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University of Minnesota Extension

Organic oat production

Quick facts

  • Oat is a viable cash crop that also helps manage the weed seed bank.
  • Grain quality is as important as yield.
  • Plant certified seed.
  • Follow nitrogen, phosphorus and potassium application rate recommendations.
  • Underseeding legumes with oat is a good way to incorporate green manure into an organic rotation.

Why should you consider oats in organic production?

Organic agriculture is the practice of producing food, for human and/or animal consumption where most synthetic pesticides and fertilizers are replaced with inputs that are permissible under the USDA guidelines for organic production and/or independent organic certification agencies. For example, urea and anhydrous ammonia are replaced with animal manure and manure composts.

Currently there are over 25,000 certified organic farmers and organic businesses in the US that generate well over $35 billion dollars in retail (USDA, 2012). In Minnesota, the Department of Agriculture (MDA) helps famers transition into or expand organic production.


Field selection and fertility management

Oat performs better when grown in soils that ranging from moderately well-drained to well-drained and with a pH ranging from 5.5 to 7.0. After selecting the area to be planted to oat, soil samples should be collected and sent out to lab analysis to determine the nutrient needs for the oat crop.


Variety selection

Grain yield and quality

While grain yield is an important criterion in variety selection, grain quality is as important as grain yield if the harvested grain is to be marketed.  Oat color is an important consideration and it is advisable to talk to potential buyers whether they prefer yellow or white oats.

The second quality factor is test weight and although varieties differ some for test weight, the most important step to maintain test weight is select a variety that matures early enough to escape heat stress during grainfill.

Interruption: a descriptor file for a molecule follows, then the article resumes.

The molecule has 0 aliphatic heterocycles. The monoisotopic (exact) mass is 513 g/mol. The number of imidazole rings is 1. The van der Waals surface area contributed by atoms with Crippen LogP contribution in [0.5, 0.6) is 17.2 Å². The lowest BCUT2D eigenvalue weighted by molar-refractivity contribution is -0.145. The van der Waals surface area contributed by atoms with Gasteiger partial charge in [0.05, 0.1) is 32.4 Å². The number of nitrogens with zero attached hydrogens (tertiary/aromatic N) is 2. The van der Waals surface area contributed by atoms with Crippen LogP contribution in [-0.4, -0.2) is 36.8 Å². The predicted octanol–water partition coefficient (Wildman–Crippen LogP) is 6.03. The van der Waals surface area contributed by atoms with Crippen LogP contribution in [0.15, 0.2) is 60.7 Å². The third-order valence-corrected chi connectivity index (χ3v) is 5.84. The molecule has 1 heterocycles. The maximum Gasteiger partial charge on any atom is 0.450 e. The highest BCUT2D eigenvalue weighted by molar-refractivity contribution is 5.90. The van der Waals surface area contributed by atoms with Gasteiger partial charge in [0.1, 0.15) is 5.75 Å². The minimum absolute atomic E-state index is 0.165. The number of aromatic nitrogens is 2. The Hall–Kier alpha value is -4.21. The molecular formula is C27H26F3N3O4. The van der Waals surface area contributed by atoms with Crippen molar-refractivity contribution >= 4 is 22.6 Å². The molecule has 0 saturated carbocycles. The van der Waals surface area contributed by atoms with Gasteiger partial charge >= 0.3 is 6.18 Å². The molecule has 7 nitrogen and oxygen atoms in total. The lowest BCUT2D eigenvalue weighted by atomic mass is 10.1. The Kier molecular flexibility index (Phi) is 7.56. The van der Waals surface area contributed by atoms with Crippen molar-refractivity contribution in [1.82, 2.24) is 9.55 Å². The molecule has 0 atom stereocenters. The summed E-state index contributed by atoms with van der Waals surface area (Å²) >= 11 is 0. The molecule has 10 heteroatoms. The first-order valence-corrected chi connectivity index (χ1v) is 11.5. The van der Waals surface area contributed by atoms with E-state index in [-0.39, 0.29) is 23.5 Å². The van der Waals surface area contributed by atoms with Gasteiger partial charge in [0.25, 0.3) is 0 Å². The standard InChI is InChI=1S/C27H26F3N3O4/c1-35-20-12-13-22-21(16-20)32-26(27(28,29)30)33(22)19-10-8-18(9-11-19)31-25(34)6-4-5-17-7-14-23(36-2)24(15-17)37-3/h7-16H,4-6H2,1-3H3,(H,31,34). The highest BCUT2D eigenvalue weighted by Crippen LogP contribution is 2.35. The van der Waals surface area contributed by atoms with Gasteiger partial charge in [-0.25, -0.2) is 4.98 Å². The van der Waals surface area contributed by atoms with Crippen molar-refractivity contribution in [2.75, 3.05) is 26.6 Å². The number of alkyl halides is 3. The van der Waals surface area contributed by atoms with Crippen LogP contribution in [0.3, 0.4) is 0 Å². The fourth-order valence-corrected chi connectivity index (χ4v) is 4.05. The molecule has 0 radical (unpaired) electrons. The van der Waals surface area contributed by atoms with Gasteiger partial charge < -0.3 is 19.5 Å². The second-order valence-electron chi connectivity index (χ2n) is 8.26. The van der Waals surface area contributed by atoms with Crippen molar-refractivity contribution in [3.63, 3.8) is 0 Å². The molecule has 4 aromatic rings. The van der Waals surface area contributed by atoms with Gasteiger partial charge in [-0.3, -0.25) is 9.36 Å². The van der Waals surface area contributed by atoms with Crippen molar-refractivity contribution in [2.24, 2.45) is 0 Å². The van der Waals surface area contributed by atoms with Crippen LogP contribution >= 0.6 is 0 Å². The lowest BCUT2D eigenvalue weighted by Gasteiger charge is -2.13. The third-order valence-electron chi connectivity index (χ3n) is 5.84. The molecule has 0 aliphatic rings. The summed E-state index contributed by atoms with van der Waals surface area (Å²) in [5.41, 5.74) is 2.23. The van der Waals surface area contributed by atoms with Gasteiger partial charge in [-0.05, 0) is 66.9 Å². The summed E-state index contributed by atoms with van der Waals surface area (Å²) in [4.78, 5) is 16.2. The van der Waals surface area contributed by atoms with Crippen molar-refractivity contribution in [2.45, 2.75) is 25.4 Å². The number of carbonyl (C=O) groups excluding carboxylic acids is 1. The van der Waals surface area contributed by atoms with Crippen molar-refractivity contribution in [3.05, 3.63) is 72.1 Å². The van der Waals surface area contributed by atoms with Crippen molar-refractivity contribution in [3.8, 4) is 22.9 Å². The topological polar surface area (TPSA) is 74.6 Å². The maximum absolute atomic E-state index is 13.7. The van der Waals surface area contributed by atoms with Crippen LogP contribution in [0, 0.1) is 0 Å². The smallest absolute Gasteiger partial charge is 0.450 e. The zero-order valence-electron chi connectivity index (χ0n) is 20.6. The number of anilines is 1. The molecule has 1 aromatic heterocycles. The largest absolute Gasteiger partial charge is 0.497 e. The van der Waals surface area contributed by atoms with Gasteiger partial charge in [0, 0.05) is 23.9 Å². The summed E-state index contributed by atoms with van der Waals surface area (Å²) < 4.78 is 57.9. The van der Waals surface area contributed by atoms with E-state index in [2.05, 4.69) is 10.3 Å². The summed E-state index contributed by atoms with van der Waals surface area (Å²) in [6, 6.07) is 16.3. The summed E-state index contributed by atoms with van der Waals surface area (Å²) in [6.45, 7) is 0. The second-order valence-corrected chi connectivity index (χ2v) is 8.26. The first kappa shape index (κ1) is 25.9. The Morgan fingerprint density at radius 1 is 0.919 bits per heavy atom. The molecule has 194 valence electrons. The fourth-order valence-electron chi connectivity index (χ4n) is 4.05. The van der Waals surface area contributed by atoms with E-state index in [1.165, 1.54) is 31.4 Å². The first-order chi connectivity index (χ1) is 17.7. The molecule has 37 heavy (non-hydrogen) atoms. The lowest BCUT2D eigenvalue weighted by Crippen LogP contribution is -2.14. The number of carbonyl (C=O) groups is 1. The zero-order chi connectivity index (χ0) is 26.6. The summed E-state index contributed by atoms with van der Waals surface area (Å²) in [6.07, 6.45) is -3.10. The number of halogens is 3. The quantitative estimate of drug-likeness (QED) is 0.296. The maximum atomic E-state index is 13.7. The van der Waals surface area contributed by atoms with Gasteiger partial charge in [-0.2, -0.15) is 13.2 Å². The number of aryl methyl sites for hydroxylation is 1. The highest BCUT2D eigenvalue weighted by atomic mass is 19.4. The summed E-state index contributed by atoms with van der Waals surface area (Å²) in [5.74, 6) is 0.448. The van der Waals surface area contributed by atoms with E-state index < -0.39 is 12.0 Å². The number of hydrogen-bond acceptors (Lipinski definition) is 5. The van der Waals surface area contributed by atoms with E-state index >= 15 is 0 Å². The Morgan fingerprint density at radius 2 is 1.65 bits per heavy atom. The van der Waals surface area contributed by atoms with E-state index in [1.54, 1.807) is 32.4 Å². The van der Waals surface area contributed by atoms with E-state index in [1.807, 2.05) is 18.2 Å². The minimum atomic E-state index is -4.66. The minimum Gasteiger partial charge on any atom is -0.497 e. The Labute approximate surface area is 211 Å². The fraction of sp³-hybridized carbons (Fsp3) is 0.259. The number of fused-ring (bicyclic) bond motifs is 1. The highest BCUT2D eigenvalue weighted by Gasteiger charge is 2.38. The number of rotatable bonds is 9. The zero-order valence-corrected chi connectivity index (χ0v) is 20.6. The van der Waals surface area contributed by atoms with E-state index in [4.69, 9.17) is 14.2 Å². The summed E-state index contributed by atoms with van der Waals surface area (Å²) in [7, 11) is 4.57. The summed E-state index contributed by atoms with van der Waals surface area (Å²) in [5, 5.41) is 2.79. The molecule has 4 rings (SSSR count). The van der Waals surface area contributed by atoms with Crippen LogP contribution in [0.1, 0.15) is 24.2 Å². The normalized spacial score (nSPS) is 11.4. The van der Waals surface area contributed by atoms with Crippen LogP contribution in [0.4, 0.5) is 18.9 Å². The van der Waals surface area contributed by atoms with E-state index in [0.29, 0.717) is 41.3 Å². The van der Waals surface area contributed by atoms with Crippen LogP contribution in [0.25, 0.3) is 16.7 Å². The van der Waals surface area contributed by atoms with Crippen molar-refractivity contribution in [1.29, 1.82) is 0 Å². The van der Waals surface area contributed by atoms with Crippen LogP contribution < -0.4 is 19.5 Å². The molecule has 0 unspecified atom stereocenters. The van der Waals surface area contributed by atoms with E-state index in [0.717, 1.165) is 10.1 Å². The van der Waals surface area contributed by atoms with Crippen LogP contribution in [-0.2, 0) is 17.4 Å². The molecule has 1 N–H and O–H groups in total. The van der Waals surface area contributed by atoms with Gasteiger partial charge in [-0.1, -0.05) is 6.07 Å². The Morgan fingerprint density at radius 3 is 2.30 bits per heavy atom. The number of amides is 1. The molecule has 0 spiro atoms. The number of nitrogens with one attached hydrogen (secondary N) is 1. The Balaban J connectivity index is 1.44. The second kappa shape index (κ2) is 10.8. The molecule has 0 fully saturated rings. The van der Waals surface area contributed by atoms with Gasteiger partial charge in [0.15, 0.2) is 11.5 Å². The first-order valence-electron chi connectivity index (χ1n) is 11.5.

Crown rust resistance

Another selection criterion for variety selection is the level of resistance of the variety to crown rust (Puccinia coronate Corda var. avenae W.P. Fraser Ledingham). Crown rust is the most widespread and damaging disease of oat. Epidemics of crown rust are common in the Upper Midwest, including Minnesota, in part because the alternate host common buckthorn (Rhamnus cathartica L.) is commonly found in woodlands and windbreaks. Only select varieties with the best resistance ratings to crown rust to avoid total crop failures. Consult the field crop trials, published annually by the Minnesota Agricultural Experiment Station, for resistance ratings. 

Use certified seed

Only use seed from registered and certified seed classes of known varieties. Certified seed must be sold with an accompanying  blue tag that lists the variety name germination, weed seed, and inert matter percentage; seed lot number; and source of production.  Avoid seed sold as VNS (variety not stated) because the seed could be a varietal mixture, an unknown variety, old seed that did not sell well, or a disease-susceptible variety.

Seeding dates and rates

Oat should be planted as early as possible to maximize yield and test weight.  Grain yields decrease an estimated percent per day when planting past the optimum planting dates as the odds of heat stress later in the growing season will increase.  Unlike corn and soybean where organic producers often use delayed planting as a strategy for weed management, organic small grains should be at the same time in early spring as conventional small grains.


Legume companion crops

Oat can be underseeded with red clover or alfalfa.  Red clover tends to be less competitive with oat and is more easily terminated, while alfalfa can be used as an acceptable alternative. Red clover can be underseeded at six to ten pounds per acre, while alfalfa can be underseeded at eight to ten pounds per acre. Underseeding these legumes is an excellent, low-risk way to incorporate green manures into an organic crop rotation.

Organic oat research at the Southwest Research and Outreach Center (SWROC)

The SWROC at Lamberton, MN has been conducting replicated field trials on certified organic ground since 2014 to provide Minnesota organic growers with data to maximize crop profitability and production of organic oat.

  • Previous years’ crop was soybean in 2013, 2014, and 2015.
  • The nutrient sources used in this research were beef manure and beef manure compost.
    • Each source of nutrient was applied at 0, 45, 90, and 135 lbs N/Ac and replicated four times.
    • The treatments were broadcast and then incorporated soon after application to assure no N would volatilize prior to incorporation.
  • This study also investigated varieties with different maturity and different seeding rates:
    • In 2014, the varieties tested were ‘Shelby’ (medium season), ‘Tack’ (early season), and ‘Hi-Fi’ (late season).
    • In 2015 the varieties tested were ‘Shelby’, ‘Tack’, and ‘Deon’ (late season).
    • In 2016 the varieties tested were ‘Shelby’, ‘Deon’, and ‘Saber’ (early season).

Paulo Pagliari, Extension nutrient management specialist and Jochum Wiersma, Extension small grains specialist

Reviewed in 2018

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